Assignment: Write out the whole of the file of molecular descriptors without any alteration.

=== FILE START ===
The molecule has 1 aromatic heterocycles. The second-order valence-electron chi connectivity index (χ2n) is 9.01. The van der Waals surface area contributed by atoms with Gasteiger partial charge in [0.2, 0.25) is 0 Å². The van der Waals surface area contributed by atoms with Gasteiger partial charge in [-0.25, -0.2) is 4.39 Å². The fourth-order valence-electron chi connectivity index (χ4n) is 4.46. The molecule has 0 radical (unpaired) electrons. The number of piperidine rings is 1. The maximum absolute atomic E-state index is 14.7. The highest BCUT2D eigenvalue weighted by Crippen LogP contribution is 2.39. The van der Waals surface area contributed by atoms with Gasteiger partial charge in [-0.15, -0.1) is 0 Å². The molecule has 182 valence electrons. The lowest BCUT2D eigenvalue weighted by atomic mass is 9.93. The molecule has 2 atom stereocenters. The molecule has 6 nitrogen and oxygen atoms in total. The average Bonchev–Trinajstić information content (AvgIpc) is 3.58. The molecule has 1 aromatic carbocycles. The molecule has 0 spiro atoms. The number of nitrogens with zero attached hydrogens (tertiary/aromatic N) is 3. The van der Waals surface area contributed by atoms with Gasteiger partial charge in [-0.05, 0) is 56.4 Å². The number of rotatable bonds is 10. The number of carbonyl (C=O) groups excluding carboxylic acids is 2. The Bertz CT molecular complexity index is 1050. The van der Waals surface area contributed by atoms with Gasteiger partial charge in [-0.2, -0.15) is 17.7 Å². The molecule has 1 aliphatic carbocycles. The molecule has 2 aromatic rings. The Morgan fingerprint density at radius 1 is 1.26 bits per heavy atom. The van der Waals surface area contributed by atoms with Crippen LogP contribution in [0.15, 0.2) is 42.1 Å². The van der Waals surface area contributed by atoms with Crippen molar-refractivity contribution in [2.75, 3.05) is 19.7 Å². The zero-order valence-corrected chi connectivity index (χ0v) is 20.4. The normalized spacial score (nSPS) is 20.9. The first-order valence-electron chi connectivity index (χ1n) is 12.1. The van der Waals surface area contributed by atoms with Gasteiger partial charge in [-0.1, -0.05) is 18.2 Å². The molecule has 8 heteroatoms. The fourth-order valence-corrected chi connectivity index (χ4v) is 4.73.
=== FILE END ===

The molecule has 1 aromatic heterocycles. The second-order valence-electron chi connectivity index (χ2n) is 9.01. The van der Waals surface area contributed by atoms with Gasteiger partial charge in [0.2, 0.25) is 0 Å². The van der Waals surface area contributed by atoms with Gasteiger partial charge in [-0.25, -0.2) is 4.39 Å². The fourth-order valence-electron chi connectivity index (χ4n) is 4.46. The molecule has 0 radical (unpaired) electrons. The number of piperidine rings is 1. The maximum absolute atomic E-state index is 14.7. The highest BCUT2D eigenvalue weighted by Crippen LogP contribution is 2.39. The van der Waals surface area contributed by atoms with Gasteiger partial charge in [-0.15, -0.1) is 0 Å². The molecule has 182 valence electrons. The lowest BCUT2D eigenvalue weighted by atomic mass is 9.93. The molecule has 2 atom stereocenters. The molecule has 6 nitrogen and oxygen atoms in total. The average Bonchev–Trinajstić information content (AvgIpc) is 3.58. The molecule has 1 aromatic carbocycles. The molecule has 0 spiro atoms. The number of nitrogens with zero attached hydrogens (tertiary/aromatic N) is 3. The van der Waals surface area contributed by atoms with Gasteiger partial charge in [-0.05, 0) is 56.4 Å². The number of rotatable bonds is 10. The number of carbonyl (C=O) groups excluding carboxylic acids is 2. The Bertz CT molecular complexity index is 1050. The van der Waals surface area contributed by atoms with Gasteiger partial charge in [-0.2, -0.15) is 17.7 Å². The molecule has 1 aliphatic carbocycles. The molecule has 2 aromatic rings. The Morgan fingerprint density at radius 1 is 1.26 bits per heavy atom. The van der Waals surface area contributed by atoms with Crippen LogP contribution in [0.15, 0.2) is 42.1 Å². The van der Waals surface area contributed by atoms with Crippen molar-refractivity contribution in [2.75, 3.05) is 19.7 Å². The zero-order valence-corrected chi connectivity index (χ0v) is 20.4. The normalized spacial score (nSPS) is 20.9. The first-order valence-electron chi connectivity index (χ1n) is 12.1. The van der Waals surface area contributed by atoms with Gasteiger partial charge in [-0.1, -0.05) is 18.2 Å². The molecule has 8 heteroatoms. The fourth-order valence-corrected chi connectivity index (χ4v) is 4.73.